The history of Columbia County, Wisconsin, containing an account of its settlement, growth, development and resources; an extensive and minute sketch of its cities, towns and villages--their improvements, industries, manufactories, churches, schools and societies; its war record, biographical sketches, portraits of prominent men and early settlers; the whole preceded by a history of Wisconsin, statistics of the state, and an abstract of its laws and constitution and of the constitution of the United States
Hoy, P. R.
Fauna of Wisconsin, pp. 134-139 PDF (2.7 MB)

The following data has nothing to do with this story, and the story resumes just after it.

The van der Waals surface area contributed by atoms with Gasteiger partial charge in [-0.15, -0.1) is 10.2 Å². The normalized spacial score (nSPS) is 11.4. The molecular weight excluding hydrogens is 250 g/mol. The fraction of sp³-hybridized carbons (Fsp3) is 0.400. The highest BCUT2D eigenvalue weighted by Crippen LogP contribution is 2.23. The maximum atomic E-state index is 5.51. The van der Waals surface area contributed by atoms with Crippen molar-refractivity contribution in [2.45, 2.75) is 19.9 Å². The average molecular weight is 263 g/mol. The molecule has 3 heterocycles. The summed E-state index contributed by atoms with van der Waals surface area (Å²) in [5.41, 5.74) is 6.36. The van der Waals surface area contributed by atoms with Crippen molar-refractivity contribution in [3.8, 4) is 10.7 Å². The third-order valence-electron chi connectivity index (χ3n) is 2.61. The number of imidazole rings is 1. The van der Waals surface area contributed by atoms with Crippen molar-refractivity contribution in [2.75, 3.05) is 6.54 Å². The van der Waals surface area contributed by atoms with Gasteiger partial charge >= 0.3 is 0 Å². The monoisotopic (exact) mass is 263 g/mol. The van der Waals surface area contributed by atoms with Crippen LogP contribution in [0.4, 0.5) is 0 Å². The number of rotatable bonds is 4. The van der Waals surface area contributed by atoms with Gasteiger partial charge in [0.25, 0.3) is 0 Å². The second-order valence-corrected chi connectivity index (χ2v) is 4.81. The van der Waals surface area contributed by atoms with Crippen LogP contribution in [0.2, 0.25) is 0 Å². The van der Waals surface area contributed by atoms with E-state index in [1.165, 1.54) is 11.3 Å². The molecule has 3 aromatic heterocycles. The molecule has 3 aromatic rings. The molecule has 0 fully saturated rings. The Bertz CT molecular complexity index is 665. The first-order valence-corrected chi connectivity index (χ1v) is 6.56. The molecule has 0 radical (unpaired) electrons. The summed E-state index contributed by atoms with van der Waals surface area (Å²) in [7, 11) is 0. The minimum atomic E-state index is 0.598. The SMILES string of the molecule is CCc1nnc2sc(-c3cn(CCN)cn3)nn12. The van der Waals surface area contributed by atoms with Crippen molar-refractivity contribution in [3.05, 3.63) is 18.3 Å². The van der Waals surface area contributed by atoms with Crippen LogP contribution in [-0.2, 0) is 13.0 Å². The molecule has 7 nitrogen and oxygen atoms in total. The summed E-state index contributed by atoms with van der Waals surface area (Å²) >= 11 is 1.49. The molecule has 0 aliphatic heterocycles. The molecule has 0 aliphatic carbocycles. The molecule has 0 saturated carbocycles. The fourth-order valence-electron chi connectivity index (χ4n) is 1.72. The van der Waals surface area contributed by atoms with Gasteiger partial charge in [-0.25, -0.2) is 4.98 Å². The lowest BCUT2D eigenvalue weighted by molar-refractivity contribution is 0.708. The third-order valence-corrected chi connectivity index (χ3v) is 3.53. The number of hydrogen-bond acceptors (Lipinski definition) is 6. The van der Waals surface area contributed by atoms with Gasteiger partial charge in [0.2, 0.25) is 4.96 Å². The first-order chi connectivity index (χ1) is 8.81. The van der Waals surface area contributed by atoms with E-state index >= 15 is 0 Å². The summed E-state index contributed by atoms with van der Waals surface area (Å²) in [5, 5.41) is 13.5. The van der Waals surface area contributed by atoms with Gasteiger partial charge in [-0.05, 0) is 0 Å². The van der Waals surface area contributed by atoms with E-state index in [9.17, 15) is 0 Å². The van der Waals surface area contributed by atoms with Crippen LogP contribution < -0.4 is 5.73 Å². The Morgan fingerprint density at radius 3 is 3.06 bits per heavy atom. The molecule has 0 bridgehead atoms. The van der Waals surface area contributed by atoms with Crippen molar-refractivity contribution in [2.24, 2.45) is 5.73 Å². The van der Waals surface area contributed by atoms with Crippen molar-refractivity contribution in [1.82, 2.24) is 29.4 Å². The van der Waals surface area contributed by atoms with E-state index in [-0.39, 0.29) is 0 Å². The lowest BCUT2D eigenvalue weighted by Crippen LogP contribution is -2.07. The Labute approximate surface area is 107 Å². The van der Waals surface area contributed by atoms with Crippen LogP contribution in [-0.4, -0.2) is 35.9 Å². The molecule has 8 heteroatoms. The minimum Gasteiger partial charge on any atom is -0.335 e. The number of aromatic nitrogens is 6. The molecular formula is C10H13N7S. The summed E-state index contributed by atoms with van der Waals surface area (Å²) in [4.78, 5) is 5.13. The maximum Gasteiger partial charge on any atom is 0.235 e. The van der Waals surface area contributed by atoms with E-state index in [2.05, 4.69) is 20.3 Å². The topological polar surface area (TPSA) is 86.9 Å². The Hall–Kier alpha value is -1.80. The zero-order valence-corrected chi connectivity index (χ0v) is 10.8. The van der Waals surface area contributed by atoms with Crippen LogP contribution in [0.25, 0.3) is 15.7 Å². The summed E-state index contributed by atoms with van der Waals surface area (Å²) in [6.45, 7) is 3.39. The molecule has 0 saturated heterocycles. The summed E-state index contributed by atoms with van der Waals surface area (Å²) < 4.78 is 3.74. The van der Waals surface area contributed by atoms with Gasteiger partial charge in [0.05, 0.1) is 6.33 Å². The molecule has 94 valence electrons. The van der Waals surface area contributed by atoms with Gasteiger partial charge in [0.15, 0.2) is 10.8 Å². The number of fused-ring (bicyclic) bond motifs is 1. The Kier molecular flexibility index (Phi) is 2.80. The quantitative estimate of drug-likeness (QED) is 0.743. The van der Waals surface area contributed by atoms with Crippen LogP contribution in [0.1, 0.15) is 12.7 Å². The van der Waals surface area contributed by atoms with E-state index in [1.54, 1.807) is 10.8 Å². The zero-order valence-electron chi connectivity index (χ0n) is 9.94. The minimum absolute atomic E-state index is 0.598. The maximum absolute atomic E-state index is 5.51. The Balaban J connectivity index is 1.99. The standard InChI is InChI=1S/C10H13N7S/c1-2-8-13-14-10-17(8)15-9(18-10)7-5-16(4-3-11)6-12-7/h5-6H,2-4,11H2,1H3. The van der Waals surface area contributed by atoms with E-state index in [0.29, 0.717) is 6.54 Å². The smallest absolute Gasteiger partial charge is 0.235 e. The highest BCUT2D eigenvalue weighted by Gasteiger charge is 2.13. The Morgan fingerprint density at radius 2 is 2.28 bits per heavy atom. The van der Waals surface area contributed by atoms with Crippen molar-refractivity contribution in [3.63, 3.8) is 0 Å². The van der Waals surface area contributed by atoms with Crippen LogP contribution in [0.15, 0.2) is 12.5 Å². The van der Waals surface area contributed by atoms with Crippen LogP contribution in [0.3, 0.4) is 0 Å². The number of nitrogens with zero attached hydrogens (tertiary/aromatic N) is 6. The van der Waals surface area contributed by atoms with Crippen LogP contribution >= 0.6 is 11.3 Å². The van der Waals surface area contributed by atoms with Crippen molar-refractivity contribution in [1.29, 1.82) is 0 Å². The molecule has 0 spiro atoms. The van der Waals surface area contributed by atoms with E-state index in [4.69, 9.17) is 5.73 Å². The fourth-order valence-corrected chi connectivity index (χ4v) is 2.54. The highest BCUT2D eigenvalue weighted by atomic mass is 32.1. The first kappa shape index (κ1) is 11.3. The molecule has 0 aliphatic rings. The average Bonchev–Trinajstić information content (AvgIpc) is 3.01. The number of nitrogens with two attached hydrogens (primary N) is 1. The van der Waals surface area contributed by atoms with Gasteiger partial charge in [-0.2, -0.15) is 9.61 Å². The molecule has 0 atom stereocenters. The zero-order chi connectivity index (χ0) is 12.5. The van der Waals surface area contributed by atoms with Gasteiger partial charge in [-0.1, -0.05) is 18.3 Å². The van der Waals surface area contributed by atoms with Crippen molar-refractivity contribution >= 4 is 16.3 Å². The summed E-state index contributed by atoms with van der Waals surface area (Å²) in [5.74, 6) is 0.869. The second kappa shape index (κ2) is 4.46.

HISTORY OF WISCONSIN. opinion these fish are more delicately flavored than the celebrated Potomac shad; but I doubt whether they will thrive in the small lakes, owing to the absence of the small cruslacea which they subsist. The closely allied genus Argyrosomus includes seven known species inhabiting the larger lakes, and one, the Argyrosomus sisco, which is found in several of the lesser lakes. The larger species are but little inferior to the true whitefish, with which they are commonly confounded. The nose is pointed, the under jaw long, and they take the hook at certain seasons with activity. They eat small fish as well as insects and crustaceans. Of the pickerel family, we have three or four closely allied species of the genus Esox, armed with prodigious jaws filled with cruel teeth. They lie motionles eady to dart, swift as an arrow, upon their prey. They are the sharks of the fresh water. The pickerel are so rapacious that they spare not their own species. Sometimes they attempt to swallow a fish nearly as large as themselves, and perish in consequence. Their flesh is moderately good, and as they are game to the backbone, it might be desirable to propagate them to a moderate extent under peculiar ,circumstances. The catfish (Siluridie) have, soft fins, protected by sharp spines, and curious fleshy barbels floating from their lips, without scales, covered only with a slimy coat of mucus. The genus Pimlodus are scavengers among fish, as vultures among birds. They are filthy in habit and food. There is one interesting trait of the catfish -the vigilant and watchful motherly care of the young by the male. He defends them with great spirit, and herds them together when they straggle. Even the mother is driven far off; for he knows full well that she would not scruple to make a full meal off her little black tadpole-like progeny. There are four species known to inhabit this State- one peculiar to the great lakes, and two found in the numerous affluents of the Mississippi. One of these, the great yellow catfish, sometimes weighs over one hundred pounds. When in good condition, stuffed and well baked, they are a fair table fish. The small bull-head is universally distributed. The sturgeons are large sluggish fish, covered with plates instead of scales. There are at least three species of the genus Acipenser found in the waters of Wisconsin. Being so large and without bones, they afford a sufficiently cheap article of food; unfortunately, however, the quality is decidedly bad. Sturgeons deposit an enormous quantity of eggs; the roe not unfrequently weighs one fourth as much as the entire body, and numbers, it is said, many millions. The principal commercial value of sturgeons is found in the roe and swimming bladder. The much prized caviare is manufactured from the former, and from the latter the best of isinglass is obtained. The gar-pikes (Lepidosleus) are represented by at least three species of this singular fish. They have long serpentine bodies, with jaws prolonged into a regular bill, which is well provided with teeth. The scales are composed of bone covered on the outside with enamel, like teeth. The alligator gar, confined to the depths of the Mississippi, is a large fish, and the more common species, Lepidosleus bison, attains to a considerable size. The Lepidosteous, now only found in North America, once had representatives all over the globe. Fossils of the same family of which the gar-pike is the type, have been found all over Europe, in the oldest fossiliferous beds, in the strata of the age of coal, in the new red sandstone, in od5litic deposits, and in the chalk and tertiary formations -being one of the many living evidences that North America was the first country above the water. For all practical purposes, we should not regret to have the gar-pikes follow in the footsteps of their aged and illustrious predecessors. They could well be spared. There is a fish (Lola maculose) which belongs to the cod-fish family, called by the fishermen the "lawyers," for what reason I am not able to say -at any rate, the fish is worthless. There are a great number of small fish, interesting only to the naturalist, which I shall omit to men- tion here. 136
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